Film Review: ‘The Greatest Movie Ever Sold’


The Greatest Movie Ever Sold (2011) is the latest documentary from Morgan Spurlock, whose previous films include the light-hearted Super Size Me (2004) and Where in the World is Osama Bin Laden? (2008). Spurlock now focuses on the world of advertising, accepting sponsorship financing in exchange for satisfying a wealth of conditions which range from only drinking one brand of juice to inserting entire advertisements into the film.

The Greatest Movie Ever Sold looks at the power which sponsorship has in the film industry and which advertising holds over society in general. The film was funded solely by enlisting sponsors such as Hyatt Hotels, Sheetz convenience stores and POM Wonderful pomegranate juice. In exchange for this funding, Spurlock agreed to stay in Hyatt Hotels, buy petrol from Sheetz and drink only POM Wonderful pomegranate juice for the duration of the shoot.

The majority of the film follows Spurlock as he seeks sponsorship, negotiates with sponsors and eventually fulfils his contractual obligations; some of which involve devoting screen time to advertisements. Spurlock spend a lot of time discussing and later fulfilling these requirements rather than focusing on the much more interesting points which the film raises, but does not devote sufficient time to.

At one point, Spurlock discusses the restrictions which sponsorship can have on a film with directors such as Quentin Tarantino, Brett Ratner and J.J. Abrams. These directors are responsible for such popular fare as Reservoir Dogs, Rush Hour and Star Trek respectively, and have extremely interesting and valuable points to make. Unfortunately, these interviews are practically reduced to sound bites, as Spurlock devotes little time to each person.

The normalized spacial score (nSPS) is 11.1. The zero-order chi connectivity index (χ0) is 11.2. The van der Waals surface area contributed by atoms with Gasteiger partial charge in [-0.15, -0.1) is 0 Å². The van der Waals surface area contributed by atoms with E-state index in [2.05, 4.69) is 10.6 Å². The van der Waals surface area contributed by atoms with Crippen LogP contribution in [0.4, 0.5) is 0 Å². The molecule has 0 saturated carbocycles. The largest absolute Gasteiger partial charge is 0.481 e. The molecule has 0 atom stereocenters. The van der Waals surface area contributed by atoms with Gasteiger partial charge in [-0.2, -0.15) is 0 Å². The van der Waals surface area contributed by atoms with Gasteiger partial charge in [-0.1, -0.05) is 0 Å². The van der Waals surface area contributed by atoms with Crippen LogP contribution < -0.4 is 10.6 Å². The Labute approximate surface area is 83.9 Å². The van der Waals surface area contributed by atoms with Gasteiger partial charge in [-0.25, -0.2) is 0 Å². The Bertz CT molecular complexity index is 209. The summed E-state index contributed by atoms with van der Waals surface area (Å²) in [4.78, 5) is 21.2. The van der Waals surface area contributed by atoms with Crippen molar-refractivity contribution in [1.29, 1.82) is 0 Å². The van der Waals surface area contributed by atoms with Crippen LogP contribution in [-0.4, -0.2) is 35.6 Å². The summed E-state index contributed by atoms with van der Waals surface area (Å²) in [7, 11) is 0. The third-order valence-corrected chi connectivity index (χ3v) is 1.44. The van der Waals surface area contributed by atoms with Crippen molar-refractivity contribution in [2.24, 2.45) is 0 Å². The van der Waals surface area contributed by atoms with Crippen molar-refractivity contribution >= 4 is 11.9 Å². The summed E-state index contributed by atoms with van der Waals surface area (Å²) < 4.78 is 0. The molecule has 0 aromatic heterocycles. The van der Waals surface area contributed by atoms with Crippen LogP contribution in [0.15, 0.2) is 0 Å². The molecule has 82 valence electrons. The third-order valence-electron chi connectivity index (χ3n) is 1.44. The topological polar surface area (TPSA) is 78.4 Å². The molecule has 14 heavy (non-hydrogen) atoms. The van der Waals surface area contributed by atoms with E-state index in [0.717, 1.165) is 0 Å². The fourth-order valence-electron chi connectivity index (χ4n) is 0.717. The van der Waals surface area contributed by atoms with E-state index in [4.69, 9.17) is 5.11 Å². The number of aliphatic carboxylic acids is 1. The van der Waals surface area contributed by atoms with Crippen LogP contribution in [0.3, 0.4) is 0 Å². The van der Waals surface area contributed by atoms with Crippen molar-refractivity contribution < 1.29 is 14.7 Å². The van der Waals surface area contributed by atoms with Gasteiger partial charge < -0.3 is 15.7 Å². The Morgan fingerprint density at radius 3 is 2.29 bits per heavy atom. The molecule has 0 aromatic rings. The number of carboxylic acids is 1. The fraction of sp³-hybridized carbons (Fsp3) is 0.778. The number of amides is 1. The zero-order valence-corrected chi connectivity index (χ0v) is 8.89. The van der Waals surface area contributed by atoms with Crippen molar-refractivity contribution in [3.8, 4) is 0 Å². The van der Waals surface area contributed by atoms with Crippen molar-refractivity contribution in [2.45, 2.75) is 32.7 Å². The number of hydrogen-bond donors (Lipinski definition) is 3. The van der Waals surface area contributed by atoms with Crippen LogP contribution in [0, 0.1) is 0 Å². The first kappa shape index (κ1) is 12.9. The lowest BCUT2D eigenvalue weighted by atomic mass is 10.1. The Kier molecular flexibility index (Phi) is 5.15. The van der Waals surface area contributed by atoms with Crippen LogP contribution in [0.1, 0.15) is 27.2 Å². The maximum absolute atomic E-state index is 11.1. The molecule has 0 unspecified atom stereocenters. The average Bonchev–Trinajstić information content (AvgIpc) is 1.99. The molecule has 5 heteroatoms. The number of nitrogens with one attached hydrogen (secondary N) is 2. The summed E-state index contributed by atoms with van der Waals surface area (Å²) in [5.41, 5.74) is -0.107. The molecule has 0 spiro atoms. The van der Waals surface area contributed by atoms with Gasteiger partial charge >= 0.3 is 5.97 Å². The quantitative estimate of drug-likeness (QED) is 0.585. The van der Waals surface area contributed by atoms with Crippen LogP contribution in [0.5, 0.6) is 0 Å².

These examples illustrate the main weakness of the film. By offering screen time to sponsorship companies, Spurlock allows the audience a rare glimpse into the legalities and practicalities of such arrangements. However, in doing so the film must sacrifice its most interesting points in favour of advertisements and light-hearted banter with sponsors, which will frustrate viewers. It is entirely possible that Spurlock deliberately based these decisions on a desire to covertly express what his sponsors could never have allowed him to; that art and commerce are rarely compatible. Unfortunately, this point is demonstrated at the expense of the films success as a documentary, as it fails to explore key points of interest.

One sequence in particular hints at the probing documentary that might have been, as Spurlock travels to Sao Paolo, where all outside advertising has been banned. This fascinating segment feels more fully explored, but also highlights how underdeveloped many other key sections are. The Greatest Movie Ever Sold is a fun way to learn a little more about the worlds of sponsorship and advertising, but its lack of depth will ultimately leave audiences dissatisfied.

Sonia Zadurian